Although Palestinian memory was silenced and has remained largely excluded from official historiography dominated by the powerful Zionist narrative of the Israeli-Palestinian conflict, the experience of the Nakba, in particular, has remained alive in popular memory and culture. Collective memory thus preserved and passed on from generation to generation - through oral history, songs and poems - affirms identity, manages trauma, and raises political and moral claims.
On Thursday morning, 10 May 2007, the inhabitants of Haifa, Jerusalem and Tel Aviv, woke up to find some walls of their cities covered with photographs of the kind they are not used to seeing. Over night, some 1600 pictures representing 40 copies of the photo exhibition “40 to 67” had been hastily put on more than 200 walls in the streets by dozens of volunteers. Since then the photos have been exhibited on many other occasions and events, on Israel’s Wall in Anata and in Aida refugee camp, as well as during demonstrations and events against the occupation in Israel and in various countries of the world.
Visitors of Artas are amazed by the beauty of this small village located South-East of Bethlehem. Artas is renowned for its water sources and fertile lands that run throughout the valley covered by greenhouses and trees. It has around 4,000 inhabitants and hosts and annual Lettuce Festival. Artas, however, is also located close to the ever-expanding Gush Etzion settlement bloc and the route of the Wall. Last year, construction started on the hills surrounding Artas. In May this year, inhabitants discovered with concerns that the bulldozers were moving increasingly down, in the direction of the valley. The first land threatened with confiscation and destruction was a plot covered with beautiful apricot trees belonging to the Abu Sway family.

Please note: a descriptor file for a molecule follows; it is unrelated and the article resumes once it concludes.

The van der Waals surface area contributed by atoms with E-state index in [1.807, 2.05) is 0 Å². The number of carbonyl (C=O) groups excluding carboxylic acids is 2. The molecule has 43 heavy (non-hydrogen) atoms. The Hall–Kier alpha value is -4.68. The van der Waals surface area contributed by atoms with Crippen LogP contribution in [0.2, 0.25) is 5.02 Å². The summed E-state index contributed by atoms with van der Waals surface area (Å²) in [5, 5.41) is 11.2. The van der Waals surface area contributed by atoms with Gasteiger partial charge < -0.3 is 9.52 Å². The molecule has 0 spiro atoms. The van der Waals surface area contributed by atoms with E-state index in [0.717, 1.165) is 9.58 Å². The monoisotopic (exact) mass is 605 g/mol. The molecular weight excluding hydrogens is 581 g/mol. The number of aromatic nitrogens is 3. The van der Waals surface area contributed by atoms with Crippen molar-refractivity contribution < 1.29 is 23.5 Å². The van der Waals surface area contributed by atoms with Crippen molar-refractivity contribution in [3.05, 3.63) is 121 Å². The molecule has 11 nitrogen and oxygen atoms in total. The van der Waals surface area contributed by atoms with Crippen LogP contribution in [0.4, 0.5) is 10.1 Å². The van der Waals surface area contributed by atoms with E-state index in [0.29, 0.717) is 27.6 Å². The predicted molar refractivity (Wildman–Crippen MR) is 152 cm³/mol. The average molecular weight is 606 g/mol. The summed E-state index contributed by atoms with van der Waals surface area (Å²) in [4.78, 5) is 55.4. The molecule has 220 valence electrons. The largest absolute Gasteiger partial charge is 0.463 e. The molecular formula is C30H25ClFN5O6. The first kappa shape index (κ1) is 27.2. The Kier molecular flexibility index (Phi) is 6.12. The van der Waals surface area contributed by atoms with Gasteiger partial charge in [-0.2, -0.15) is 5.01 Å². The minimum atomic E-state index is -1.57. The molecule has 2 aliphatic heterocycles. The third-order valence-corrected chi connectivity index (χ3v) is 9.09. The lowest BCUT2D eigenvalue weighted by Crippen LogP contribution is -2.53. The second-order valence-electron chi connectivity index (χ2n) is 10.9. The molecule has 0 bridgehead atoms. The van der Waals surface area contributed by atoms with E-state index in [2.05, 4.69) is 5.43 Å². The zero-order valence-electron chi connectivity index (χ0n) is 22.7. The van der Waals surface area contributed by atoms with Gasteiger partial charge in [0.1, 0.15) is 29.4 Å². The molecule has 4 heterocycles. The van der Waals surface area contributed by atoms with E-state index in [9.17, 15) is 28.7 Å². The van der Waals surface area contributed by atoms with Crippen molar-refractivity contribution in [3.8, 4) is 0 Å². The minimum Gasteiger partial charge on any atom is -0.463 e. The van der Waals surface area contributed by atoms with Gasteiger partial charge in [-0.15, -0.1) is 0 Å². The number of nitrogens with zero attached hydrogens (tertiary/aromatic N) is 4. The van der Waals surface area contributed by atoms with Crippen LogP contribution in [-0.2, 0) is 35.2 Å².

Our new book, Nakba: Palestine, 1948, and the Claims of Memory is about what 1948 has meant for Palestinians, as refracted through their memories, individual and collective, rendered public through being elicited by researchers and grandchildren, volunteered creatively, or presented in conventionalized memorial practices. The essays by a group of established and emerging scholars, all of whom are doing research on Palestinian memory, contribute important material to the ongoing historical reconstruction of the events of 1947 and 1948 and supplement the careful oral historical work that is being done by Palestinian research centers.
ut that is not the main purpose of this book. We are less concerned about what these memories tell us about what happened in the past than what work memories do, and can do, in the present. Among the important work that memory does is to affirm identity, manage trauma, and make political and moral claims. We look especially at how memories are produced, when people are silent, when collective memory proliferates, and what forms Palestinian memories of the cataclysmic events of 1948 take, recognizing that no memory is pure or spontaneous.